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Old 02-13-2021, 05:25 PM   #17  
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Sorry to attempt to hijack the thread, but it's related (I'm assuming due to being a new user, I'm unable to make a new thread).
I have my PPL, but have not flown in close to 15 years. I'm looking to get back in with the goal being the airlines. I recently got my Class 1, and am going to get current again locally.
What are the best accelerated schools? ATP, American Flyers, Flight Safety, L3, any others? Are they all pretty much equal with their own pros and cons? I will be doing this debt free as well.
Also, will getting current be enough prior to attending such a program? I don't want to be out of water when I get there.

Thanks.
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Old 02-13-2021, 06:20 PM   #18  
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Sorry to attempt to hijack the thread, but it's related (I'm assuming due to being a new user, I'm unable to make a new thread).
I have my PPL, but have not flown in close to 15 years. I'm looking to get back in with the goal being the airlines. I recently got my Class 1, and am going to get current again locally.
What are the best accelerated schools? ATP, American Flyers, Flight Safety, L3, any others? Are they all pretty much equal with their own pros and cons? I will be doing this debt free as well.
Also, will getting current be enough prior to attending such a program? I don't want to be out of water when I get there.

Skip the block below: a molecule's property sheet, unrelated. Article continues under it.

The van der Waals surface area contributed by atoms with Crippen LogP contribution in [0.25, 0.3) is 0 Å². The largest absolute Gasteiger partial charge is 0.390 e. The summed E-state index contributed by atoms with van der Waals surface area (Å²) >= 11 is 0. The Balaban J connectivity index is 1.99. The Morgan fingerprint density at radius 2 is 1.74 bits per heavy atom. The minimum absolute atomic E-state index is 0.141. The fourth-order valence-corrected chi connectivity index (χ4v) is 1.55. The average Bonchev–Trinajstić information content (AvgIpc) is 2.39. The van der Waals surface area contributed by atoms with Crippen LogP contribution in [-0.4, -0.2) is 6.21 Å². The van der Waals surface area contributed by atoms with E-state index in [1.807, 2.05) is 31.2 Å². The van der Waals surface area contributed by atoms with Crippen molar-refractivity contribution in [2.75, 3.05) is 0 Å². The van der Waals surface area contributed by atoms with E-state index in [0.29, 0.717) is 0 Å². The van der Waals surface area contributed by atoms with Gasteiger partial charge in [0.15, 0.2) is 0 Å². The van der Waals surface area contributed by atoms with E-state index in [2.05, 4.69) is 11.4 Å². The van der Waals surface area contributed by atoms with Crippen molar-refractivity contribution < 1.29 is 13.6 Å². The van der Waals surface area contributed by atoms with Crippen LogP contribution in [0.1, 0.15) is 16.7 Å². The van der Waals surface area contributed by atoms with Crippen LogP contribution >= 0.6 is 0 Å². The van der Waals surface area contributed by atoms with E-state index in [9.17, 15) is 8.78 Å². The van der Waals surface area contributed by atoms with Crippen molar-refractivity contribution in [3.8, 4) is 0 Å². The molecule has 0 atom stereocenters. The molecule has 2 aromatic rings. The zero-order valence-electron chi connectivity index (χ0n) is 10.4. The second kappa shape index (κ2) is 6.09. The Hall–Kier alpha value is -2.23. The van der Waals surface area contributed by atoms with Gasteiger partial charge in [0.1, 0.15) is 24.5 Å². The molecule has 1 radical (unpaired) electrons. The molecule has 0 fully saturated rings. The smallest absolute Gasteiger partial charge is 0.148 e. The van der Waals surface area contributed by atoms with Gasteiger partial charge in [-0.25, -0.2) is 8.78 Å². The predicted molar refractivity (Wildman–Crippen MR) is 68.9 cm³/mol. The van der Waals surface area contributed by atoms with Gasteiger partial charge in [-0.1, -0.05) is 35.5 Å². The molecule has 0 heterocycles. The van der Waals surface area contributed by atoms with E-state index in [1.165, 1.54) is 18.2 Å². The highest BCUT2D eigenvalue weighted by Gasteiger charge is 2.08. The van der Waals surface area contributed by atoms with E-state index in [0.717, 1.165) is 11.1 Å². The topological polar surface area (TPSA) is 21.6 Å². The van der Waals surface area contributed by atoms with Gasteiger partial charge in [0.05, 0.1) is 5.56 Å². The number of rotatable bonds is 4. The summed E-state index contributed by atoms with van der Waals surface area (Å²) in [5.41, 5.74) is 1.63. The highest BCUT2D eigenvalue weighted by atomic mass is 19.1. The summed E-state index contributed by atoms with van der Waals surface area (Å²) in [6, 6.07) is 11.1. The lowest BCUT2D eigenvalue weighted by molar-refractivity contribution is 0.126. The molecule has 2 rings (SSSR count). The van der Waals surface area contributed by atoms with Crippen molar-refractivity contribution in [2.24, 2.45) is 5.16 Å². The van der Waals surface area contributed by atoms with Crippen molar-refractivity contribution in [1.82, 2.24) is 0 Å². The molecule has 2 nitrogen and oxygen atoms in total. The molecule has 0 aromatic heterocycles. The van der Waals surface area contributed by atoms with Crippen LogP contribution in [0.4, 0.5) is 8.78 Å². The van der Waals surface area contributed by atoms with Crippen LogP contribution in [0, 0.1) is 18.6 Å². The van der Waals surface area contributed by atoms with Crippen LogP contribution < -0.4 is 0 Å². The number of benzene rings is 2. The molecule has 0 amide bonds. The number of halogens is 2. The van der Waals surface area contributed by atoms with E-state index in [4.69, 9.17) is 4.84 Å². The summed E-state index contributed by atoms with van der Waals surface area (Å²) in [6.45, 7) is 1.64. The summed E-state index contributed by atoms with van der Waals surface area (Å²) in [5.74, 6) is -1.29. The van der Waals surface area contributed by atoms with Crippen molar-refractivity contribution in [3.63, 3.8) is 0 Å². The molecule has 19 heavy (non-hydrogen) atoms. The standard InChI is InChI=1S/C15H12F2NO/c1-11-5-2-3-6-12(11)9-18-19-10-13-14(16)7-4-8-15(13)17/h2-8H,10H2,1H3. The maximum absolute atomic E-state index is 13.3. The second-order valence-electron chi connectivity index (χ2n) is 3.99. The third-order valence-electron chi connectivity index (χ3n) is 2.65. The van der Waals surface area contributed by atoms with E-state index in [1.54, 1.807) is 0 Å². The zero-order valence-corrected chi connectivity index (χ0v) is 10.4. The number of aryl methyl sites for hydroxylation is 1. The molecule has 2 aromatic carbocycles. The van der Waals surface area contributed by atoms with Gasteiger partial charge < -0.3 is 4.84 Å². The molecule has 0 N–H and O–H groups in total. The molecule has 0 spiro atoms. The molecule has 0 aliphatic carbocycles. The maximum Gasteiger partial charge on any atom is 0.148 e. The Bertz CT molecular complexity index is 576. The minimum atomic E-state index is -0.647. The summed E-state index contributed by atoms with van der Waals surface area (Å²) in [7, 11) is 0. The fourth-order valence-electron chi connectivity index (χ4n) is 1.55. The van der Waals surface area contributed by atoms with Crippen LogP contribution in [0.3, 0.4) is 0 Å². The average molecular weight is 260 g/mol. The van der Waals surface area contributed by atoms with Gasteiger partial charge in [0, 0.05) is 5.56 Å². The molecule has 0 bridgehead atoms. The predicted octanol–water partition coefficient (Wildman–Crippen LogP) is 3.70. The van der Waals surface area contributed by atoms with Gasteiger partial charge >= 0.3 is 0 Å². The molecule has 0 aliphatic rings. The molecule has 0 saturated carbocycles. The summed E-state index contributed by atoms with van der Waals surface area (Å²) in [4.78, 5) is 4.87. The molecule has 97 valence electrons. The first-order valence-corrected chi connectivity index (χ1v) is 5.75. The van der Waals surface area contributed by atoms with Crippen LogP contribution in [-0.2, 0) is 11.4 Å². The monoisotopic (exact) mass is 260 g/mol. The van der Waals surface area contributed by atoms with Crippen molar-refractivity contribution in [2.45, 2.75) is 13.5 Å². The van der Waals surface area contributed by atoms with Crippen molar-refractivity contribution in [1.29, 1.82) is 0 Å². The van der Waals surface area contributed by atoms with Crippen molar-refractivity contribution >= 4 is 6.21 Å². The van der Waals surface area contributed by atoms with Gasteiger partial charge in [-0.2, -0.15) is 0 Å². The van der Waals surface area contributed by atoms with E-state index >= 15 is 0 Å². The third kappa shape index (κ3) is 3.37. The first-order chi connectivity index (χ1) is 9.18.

Thanks.
I had an instructor that went to L3 as part of a university program. He wasn't crazy about it. I know a few guys who went to ATP, and they say the same thing just about everyone else says about it: it's not for everyone. You'll either love it or hate it. Some people excel and some get kicked out for too many training failures. If you're in New York area you can also look into Academy of Aviation. They have two locations there. They're also a little cheaper than ATP and advertise the same sort of accelerated program (but do your research and be aware that weather will play an issue in the winter time anywhere outside of Florida or Arizona and will affect how truly "accelerated" any program is). AoA has other locations in the South, but I don't have any first hand knowledge outside of the New York locations.

Honestly, if financing isn't an issue and you're paying out of pocket, I'm going to echo what a lot of people on here have said and suggest you do it Part 61 through a mom and pop shop. It'll be cheaper than any of the big name schools, and probably just as fast assuming you can go at it full time. I got my ppl part 61 and blazed through 50 hours in one month. In contrast, my instrument rating at a part 141 school took forever. IMO, it's more about your dedication and cooperation of the weather than it is about the specific school's offerings. The only real benefit the big part 141 schools really offer is access to a loan. If you don't need that, you're better off finding a good instructor and staying close to home rather than moving across the country just for a big name school (unless you live in a place with really terrible weather, in which case moving to a southern region might actually enable you to fly more often and get finished more quickly). On the flip side, one of the major downsides to some locations in Florida is that fact that you won't get as much actual instrument time because of how sunny it is all the time, and the overcast days they do get are usually associated with thunderstorms. Pros and cons to everything. Just have to weigh your options and see what fits your situation best.